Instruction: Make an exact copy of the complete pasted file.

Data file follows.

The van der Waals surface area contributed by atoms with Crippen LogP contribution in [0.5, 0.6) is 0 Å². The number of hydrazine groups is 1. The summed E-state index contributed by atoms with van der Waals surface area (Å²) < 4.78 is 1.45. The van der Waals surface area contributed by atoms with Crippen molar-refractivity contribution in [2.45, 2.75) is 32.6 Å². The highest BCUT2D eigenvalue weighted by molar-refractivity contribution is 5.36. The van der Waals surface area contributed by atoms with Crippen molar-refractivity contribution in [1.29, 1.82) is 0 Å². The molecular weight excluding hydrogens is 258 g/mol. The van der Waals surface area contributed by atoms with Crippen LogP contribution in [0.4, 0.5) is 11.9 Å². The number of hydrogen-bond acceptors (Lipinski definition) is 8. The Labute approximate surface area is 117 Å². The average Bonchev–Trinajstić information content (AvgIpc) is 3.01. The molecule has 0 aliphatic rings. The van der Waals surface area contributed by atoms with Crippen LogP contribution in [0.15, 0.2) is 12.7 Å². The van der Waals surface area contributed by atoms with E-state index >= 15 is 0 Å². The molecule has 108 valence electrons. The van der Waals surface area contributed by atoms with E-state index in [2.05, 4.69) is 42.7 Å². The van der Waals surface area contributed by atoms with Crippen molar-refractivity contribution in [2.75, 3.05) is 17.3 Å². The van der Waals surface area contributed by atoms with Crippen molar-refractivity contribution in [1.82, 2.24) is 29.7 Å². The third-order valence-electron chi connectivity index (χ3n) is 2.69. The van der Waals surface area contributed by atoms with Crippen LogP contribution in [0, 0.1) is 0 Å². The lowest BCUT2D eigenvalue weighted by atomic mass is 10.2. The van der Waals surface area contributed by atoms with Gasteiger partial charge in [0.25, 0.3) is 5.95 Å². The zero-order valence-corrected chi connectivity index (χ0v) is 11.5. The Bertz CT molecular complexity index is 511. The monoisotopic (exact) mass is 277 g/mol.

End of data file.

The van der Waals surface area contributed by atoms with Crippen LogP contribution in [0.5, 0.6) is 0 Å². The number of hydrazine groups is 1. The summed E-state index contributed by atoms with van der Waals surface area (Å²) < 4.78 is 1.45. The van der Waals surface area contributed by atoms with Crippen molar-refractivity contribution in [2.45, 2.75) is 32.6 Å². The highest BCUT2D eigenvalue weighted by molar-refractivity contribution is 5.36. The van der Waals surface area contributed by atoms with Crippen molar-refractivity contribution in [1.29, 1.82) is 0 Å². The molecular weight excluding hydrogens is 258 g/mol. The van der Waals surface area contributed by atoms with Crippen LogP contribution in [0.4, 0.5) is 11.9 Å². The number of hydrogen-bond acceptors (Lipinski definition) is 8. The Labute approximate surface area is 117 Å². The average Bonchev–Trinajstić information content (AvgIpc) is 3.01. The molecule has 0 aliphatic rings. The van der Waals surface area contributed by atoms with Crippen LogP contribution in [0.15, 0.2) is 12.7 Å². The van der Waals surface area contributed by atoms with E-state index >= 15 is 0 Å². The molecule has 108 valence electrons. The van der Waals surface area contributed by atoms with E-state index in [2.05, 4.69) is 42.7 Å². The van der Waals surface area contributed by atoms with Crippen molar-refractivity contribution in [2.75, 3.05) is 17.3 Å². The van der Waals surface area contributed by atoms with Crippen molar-refractivity contribution in [1.82, 2.24) is 29.7 Å². The third-order valence-electron chi connectivity index (χ3n) is 2.69. The van der Waals surface area contributed by atoms with Crippen LogP contribution in [0, 0.1) is 0 Å². The lowest BCUT2D eigenvalue weighted by atomic mass is 10.2. The van der Waals surface area contributed by atoms with Gasteiger partial charge in [0.25, 0.3) is 5.95 Å². The zero-order valence-corrected chi connectivity index (χ0v) is 11.5. The Bertz CT molecular complexity index is 511. The monoisotopic (exact) mass is 277 g/mol.